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Arch Hellen Med, 16(4), July-August 1999, 394-402


Ôhe concepts of odds and logit in applied medical research

Laboratory of Clinical Epidemiology, Faculty of Nursing, University of Athens, Greece

The wide use of the probability theory in applied medical research, and the frequent transformation of probability concepts have permitted misunderstanding and misinterpretation of the results of research studies. Two such concepts which have been misinterpreted are those of odds and logit. If Y is a proportion having a range of from zero to one, then Y/(1–Y), referred to as the “odds” of Y, has a range of from zero to infinity. In addition, the logarithm of the odds, ln[Y/(1–Y)], referred to as the “logit”, has a range of from minus infinity to plus infinity. The use of the odds and the logit facilitate calculations and are used almost always in Bayesian diagnostic research, especially after the introduction of computers. The discriminant capacity of a test result, a sign, or a symptom may be expressed by the natural logarithm of the likelihood ratio (LR) which is named “weight of evidence”. The numerical evaluation of the weights of symptoms, signs, or test results has simplified the diagnostic reasoning process, mainly because logarithms can be added, rather than using numbers which have to be multiplied. For instance, if the LR of a symptom is 3, then the weight of evidence becomes 1.1 (ln3=109). In addition, to simplify its use, this value is multiplied by 100 and rounded to produce a whole number as the weight. This introduces the concept of the score which is equal to 100 lnLR. The cumulative score is then easily converted into the secondary diagnostic probability.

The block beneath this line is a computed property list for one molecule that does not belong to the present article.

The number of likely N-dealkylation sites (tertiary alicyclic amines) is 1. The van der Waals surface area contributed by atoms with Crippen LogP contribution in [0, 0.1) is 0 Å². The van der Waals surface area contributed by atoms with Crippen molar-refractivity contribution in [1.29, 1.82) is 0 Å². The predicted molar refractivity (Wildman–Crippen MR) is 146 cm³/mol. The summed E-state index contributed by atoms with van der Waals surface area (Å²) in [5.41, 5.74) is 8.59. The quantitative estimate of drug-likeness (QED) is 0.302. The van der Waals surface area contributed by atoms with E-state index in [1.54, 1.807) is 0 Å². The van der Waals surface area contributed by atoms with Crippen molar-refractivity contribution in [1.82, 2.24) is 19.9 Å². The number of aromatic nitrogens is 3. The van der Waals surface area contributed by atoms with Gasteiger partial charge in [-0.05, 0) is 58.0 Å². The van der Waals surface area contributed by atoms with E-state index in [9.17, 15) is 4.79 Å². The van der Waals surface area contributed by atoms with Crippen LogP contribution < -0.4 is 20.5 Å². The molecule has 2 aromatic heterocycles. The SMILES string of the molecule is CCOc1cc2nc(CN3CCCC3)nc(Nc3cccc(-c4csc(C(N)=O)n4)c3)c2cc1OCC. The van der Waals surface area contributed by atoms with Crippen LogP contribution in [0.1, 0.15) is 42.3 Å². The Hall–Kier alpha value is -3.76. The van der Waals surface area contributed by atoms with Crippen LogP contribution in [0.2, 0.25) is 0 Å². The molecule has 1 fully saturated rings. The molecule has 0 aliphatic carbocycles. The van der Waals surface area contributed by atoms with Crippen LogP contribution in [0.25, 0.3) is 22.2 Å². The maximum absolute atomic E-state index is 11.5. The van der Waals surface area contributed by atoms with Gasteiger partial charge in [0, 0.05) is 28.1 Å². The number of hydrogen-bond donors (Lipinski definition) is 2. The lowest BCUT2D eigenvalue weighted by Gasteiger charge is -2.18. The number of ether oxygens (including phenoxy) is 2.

Key words: Diagnostic values, Likelihood ratio, Logit, Odds, Odds ratio.

© 2000, Archives of Hellenic Medicine